Southwestern Desert Destinations: Lake Havasu City

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October 22, 2011

By Bob Difley

Lake_Havasu_Windsor_BeachYou might not want to visit Lake Havasu in the summer when temps stay above 100 degrees for months, sometimes reaching 110 degrees or more for days at a time. But in winter you will find a warm, sunny winter destination popular with snowbirds.

And if you just planned to pass through Lake Havasu City on your way south to the Parker Strip, Yuma, or Quartzsite, pay a visit to the Lake Havasu Tourism Bureau, at 314 London Bridge Road (enter from the parking lot, not from London Bridge Road) and pick up theior multiple page list of the extensive activities available during the temperate winter months. That alone may tempt you to stick around for awhile.

Because of its fine restaurants and cultural agenda, Lake Havasu City has attracted upscale winter visitors as well as year round retirees. As a result you will find a surprising list of events and activities, quite unlike the summer’s line up of rowdy LA basin fast boat owners and personal watercraft users. Several upscale RV resorts and campground lie within city limits for easy access to the area’s activities.

Locally produced little theater plays and musicals are surprisingly well done, with several programs offered during the season. The new Lake Havasu Museum of History, next door to the Tourism Bureau, has on display historic artifacts and archives dating from the earliest Colorado Indians through the reconstruction of Robert McCulloch’s London Bridge.

In addition to cultural events auto shows attract some of the finest hot rods and custom cars from all over the west. Semester and holiday breaks on the river mix equal parts of testosterone, hormones, and youth with warm sun, sandy beaches, and string bikinis for the form of entertainment that is only a distant memory for most of us.

Don’t ignore the state parks either. Windsor Beach (photo), on the banks of Lake Havasu two miles north of the bridge on London Bridge Road, is close enough to walk to town yet is set amid desert trees and shrubs for a real desert feel–and the campsites are nicely spaced. The city is surrounded by BLM land which is open to boondockers on both sides of town, and the BLM designated “short term camping area” of Craggy Wash, just north of the airport, is popular with boondockers with easy access to town. The Havasu National Wildlife Refuge is also a draw for birdwatchers and kayakers.

Downstream, the Parker area offers a choice of activities beyond the new Blue Water Casino, like bicycle racing, which is popular along this part of the river. Whatever your interests, the lower Colorado River has enough to keep your interest level above falling asleep in a chair in the sun, which is also not a bad way to spend the cold hard winter.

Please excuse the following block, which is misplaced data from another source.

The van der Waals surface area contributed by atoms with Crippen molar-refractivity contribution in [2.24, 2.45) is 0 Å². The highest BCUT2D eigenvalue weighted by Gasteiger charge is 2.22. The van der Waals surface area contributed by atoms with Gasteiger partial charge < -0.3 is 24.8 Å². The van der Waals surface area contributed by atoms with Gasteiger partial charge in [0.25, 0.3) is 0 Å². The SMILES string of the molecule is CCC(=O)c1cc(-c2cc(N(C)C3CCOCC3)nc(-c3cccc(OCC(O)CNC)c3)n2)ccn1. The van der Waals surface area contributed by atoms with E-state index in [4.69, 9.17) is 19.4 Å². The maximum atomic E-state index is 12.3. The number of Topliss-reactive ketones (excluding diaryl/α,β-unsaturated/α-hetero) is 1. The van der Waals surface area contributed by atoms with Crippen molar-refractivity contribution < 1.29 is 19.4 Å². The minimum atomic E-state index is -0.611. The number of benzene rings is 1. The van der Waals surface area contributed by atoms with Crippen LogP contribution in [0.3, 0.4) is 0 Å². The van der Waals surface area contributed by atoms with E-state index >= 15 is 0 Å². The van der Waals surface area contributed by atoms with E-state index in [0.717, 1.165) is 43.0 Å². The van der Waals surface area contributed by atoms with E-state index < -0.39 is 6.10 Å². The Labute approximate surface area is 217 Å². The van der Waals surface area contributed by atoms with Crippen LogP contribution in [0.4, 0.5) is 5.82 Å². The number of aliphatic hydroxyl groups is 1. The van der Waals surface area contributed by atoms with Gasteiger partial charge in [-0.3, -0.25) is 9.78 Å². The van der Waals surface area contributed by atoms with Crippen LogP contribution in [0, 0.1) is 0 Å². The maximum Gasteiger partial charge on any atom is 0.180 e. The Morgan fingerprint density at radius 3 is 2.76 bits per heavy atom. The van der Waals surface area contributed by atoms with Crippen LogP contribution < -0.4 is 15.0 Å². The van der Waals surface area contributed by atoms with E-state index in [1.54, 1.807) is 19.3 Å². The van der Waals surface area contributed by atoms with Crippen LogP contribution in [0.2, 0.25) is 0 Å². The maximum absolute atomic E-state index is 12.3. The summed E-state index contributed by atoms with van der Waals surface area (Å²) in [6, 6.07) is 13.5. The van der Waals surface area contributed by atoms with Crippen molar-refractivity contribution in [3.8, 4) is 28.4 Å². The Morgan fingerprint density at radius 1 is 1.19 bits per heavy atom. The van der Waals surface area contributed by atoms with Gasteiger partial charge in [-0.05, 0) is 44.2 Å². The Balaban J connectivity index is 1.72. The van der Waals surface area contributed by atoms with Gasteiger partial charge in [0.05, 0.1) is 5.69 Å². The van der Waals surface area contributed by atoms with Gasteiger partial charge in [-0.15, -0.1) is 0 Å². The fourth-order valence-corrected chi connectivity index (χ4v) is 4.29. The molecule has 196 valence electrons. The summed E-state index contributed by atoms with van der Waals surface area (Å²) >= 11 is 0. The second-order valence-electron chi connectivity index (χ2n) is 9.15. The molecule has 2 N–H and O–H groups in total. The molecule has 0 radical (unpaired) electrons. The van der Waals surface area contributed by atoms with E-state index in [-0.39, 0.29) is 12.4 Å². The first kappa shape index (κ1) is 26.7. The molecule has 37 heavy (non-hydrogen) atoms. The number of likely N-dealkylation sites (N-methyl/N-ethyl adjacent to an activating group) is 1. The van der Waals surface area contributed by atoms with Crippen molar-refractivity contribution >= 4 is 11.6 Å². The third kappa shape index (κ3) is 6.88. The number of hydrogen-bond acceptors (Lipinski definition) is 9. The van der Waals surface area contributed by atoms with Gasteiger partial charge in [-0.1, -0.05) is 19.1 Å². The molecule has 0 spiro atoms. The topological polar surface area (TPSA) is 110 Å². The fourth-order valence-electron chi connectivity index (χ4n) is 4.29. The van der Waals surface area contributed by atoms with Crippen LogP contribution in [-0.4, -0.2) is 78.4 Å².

Check out my website for more RVing tips and destinations and for my ebooks, BOONDOCKING: Finding the Perfect Campsite on America’s Public Lands (now in Kindle version), Snowbird Guide to Boondocking in the Southwestern Deserts (Kindle version), and 111 Ways to Get the Biggest Bang out of your RV Lifestyle Dollar (Kindle version).

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  14. In case there are any Square Dancers you can dance at the Senor Center during the winter.

  15. Drew


    Great to hear about Havasu back in the sixties. Do you have any pictures that you can put up here?


  16. Rod Mann

    Boondocked than moved to Havasu in 1968 during the 1st development phase. Long before the London Bridge and all the businesses. Was a wonderful recreation area back then. You have to stay away from the lake shore during the early mornings and evenings thou, as the Skeeters will eat you alive.. Hundreds of miles of 4X4 tracks to explore, Some of the best water sport/boating areas in the west. IMHO Access to Lake Havasu in 68 was a partially paved road to US 40. Monthly trips the 40 miles to Kingman Az were required for supplies as the one small store in Havasu had limited supplies. Stayed in a 16ft TT for several months as Wings Best Western and the Nautical Inn were the only places to stay if you didn’t bring your own.. Sure has changed sense they paved US 95 to Parker. One mile off the highway will still put you in desert wilderness where nature takes over. Coyotes, Roadrunners, Lizards, Scorpions, are all common. Shake out your clothing and check your shoes as nature is full of surprises.. One additional point DO NOT camp/park in a wash as you may find yourself Washed away even on a sunny day as flash floods are common.

  17. butterbean carpenter

    Howdy Bob-boondocker,
    I just read Dan Chance’s blog before reading this one and he lives in Lake Havasau
    City.. They love it in the winter, but workcamp up north in the summer.. this year @
    South Rim of GC.. Good to hear from you.. Wishing you and yours:
    Smooth roads, clear blue skies & balmy breezes!!!!!!!!!